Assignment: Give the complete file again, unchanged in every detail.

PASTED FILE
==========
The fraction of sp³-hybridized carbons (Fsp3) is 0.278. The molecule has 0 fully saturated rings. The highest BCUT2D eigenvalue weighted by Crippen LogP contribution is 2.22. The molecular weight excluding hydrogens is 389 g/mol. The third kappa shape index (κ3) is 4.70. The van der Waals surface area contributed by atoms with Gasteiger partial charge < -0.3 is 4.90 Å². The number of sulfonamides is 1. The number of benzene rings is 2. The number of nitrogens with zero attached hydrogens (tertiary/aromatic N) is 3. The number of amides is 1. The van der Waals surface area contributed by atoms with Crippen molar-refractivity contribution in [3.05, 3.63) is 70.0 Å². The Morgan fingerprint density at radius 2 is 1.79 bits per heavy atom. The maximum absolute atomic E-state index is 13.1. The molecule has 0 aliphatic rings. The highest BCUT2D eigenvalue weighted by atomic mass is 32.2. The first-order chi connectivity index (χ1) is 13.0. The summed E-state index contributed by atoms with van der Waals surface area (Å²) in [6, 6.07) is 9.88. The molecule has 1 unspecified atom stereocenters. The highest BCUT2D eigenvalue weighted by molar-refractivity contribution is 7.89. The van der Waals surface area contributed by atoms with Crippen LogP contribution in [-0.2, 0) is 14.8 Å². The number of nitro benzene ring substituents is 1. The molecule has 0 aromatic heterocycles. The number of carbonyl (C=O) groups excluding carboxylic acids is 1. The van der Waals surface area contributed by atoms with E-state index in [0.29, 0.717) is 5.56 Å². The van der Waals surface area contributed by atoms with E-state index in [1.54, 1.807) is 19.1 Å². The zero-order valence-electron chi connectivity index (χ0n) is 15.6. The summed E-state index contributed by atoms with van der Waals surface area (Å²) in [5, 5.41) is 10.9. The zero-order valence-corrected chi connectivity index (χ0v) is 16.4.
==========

The fraction of sp³-hybridized carbons (Fsp3) is 0.278. The molecule has 0 fully saturated rings. The highest BCUT2D eigenvalue weighted by Crippen LogP contribution is 2.22. The molecular weight excluding hydrogens is 389 g/mol. The third kappa shape index (κ3) is 4.70. The van der Waals surface area contributed by atoms with Gasteiger partial charge < -0.3 is 4.90 Å². The number of sulfonamides is 1. The number of benzene rings is 2. The number of nitrogens with zero attached hydrogens (tertiary/aromatic N) is 3. The number of amides is 1. The van der Waals surface area contributed by atoms with Crippen molar-refractivity contribution in [3.05, 3.63) is 70.0 Å². The Morgan fingerprint density at radius 2 is 1.79 bits per heavy atom. The maximum absolute atomic E-state index is 13.1. The molecule has 0 aliphatic rings. The highest BCUT2D eigenvalue weighted by atomic mass is 32.2. The first-order chi connectivity index (χ1) is 13.0. The summed E-state index contributed by atoms with van der Waals surface area (Å²) in [6, 6.07) is 9.88. The molecule has 1 unspecified atom stereocenters. The highest BCUT2D eigenvalue weighted by molar-refractivity contribution is 7.89. The van der Waals surface area contributed by atoms with Crippen LogP contribution in [-0.2, 0) is 14.8 Å². The number of nitro benzene ring substituents is 1. The molecule has 0 aromatic heterocycles. The number of carbonyl (C=O) groups excluding carboxylic acids is 1. The van der Waals surface area contributed by atoms with E-state index in [0.29, 0.717) is 5.56 Å². The van der Waals surface area contributed by atoms with E-state index in [1.54, 1.807) is 19.1 Å². The zero-order valence-electron chi connectivity index (χ0n) is 15.6. The summed E-state index contributed by atoms with van der Waals surface area (Å²) in [5, 5.41) is 10.9. The zero-order valence-corrected chi connectivity index (χ0v) is 16.4.